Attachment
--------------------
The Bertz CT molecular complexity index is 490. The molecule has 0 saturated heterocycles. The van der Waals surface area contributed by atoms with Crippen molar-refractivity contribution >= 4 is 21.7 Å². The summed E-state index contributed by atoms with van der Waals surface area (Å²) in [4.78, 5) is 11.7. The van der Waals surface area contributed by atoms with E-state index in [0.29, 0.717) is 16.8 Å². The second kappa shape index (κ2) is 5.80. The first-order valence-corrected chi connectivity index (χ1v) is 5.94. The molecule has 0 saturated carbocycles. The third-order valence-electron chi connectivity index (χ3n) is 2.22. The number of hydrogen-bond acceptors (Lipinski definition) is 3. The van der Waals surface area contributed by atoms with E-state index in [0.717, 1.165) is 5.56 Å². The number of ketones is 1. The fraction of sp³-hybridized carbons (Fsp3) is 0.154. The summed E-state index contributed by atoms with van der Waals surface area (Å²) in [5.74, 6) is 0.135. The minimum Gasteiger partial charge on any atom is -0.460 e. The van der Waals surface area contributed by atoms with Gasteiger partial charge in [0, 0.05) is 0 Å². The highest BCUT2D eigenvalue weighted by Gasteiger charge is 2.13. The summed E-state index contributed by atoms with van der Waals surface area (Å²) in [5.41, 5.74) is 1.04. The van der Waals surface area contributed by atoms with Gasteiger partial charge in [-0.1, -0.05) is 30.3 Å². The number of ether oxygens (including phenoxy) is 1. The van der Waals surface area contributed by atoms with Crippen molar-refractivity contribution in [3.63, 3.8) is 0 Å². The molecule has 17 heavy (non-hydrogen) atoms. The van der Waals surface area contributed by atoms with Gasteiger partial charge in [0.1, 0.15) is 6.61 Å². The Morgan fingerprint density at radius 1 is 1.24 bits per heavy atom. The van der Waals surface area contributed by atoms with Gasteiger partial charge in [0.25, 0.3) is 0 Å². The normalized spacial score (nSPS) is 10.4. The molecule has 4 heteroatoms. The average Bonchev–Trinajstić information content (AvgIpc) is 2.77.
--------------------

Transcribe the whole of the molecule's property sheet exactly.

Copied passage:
The Bertz CT molecular complexity index is 490. The molecule has 0 saturated heterocycles. The van der Waals surface area contributed by atoms with Crippen molar-refractivity contribution >= 4 is 21.7 Å². The summed E-state index contributed by atoms with van der Waals surface area (Å²) in [4.78, 5) is 11.7. The van der Waals surface area contributed by atoms with E-state index in [0.29, 0.717) is 16.8 Å². The second kappa shape index (κ2) is 5.80. The first-order valence-corrected chi connectivity index (χ1v) is 5.94. The molecule has 0 saturated carbocycles. The third-order valence-electron chi connectivity index (χ3n) is 2.22. The number of hydrogen-bond acceptors (Lipinski definition) is 3. The van der Waals surface area contributed by atoms with E-state index in [0.717, 1.165) is 5.56 Å². The number of ketones is 1. The fraction of sp³-hybridized carbons (Fsp3) is 0.154. The summed E-state index contributed by atoms with van der Waals surface area (Å²) in [5.74, 6) is 0.135. The minimum Gasteiger partial charge on any atom is -0.460 e. The van der Waals surface area contributed by atoms with Gasteiger partial charge in [0, 0.05) is 0 Å². The highest BCUT2D eigenvalue weighted by Gasteiger charge is 2.13. The summed E-state index contributed by atoms with van der Waals surface area (Å²) in [5.41, 5.74) is 1.04. The van der Waals surface area contributed by atoms with Gasteiger partial charge in [-0.1, -0.05) is 30.3 Å². The number of ether oxygens (including phenoxy) is 1. The van der Waals surface area contributed by atoms with Crippen molar-refractivity contribution in [3.63, 3.8) is 0 Å². The molecule has 17 heavy (non-hydrogen) atoms. The van der Waals surface area contributed by atoms with Gasteiger partial charge in [0.1, 0.15) is 6.61 Å². The Morgan fingerprint density at radius 1 is 1.24 bits per heavy atom. The van der Waals surface area contributed by atoms with Gasteiger partial charge in [0.25, 0.3) is 0 Å². The normalized spacial score (nSPS) is 10.4. The molecule has 4 heteroatoms. The average Bonchev–Trinajstić information content (AvgIpc) is 2.77.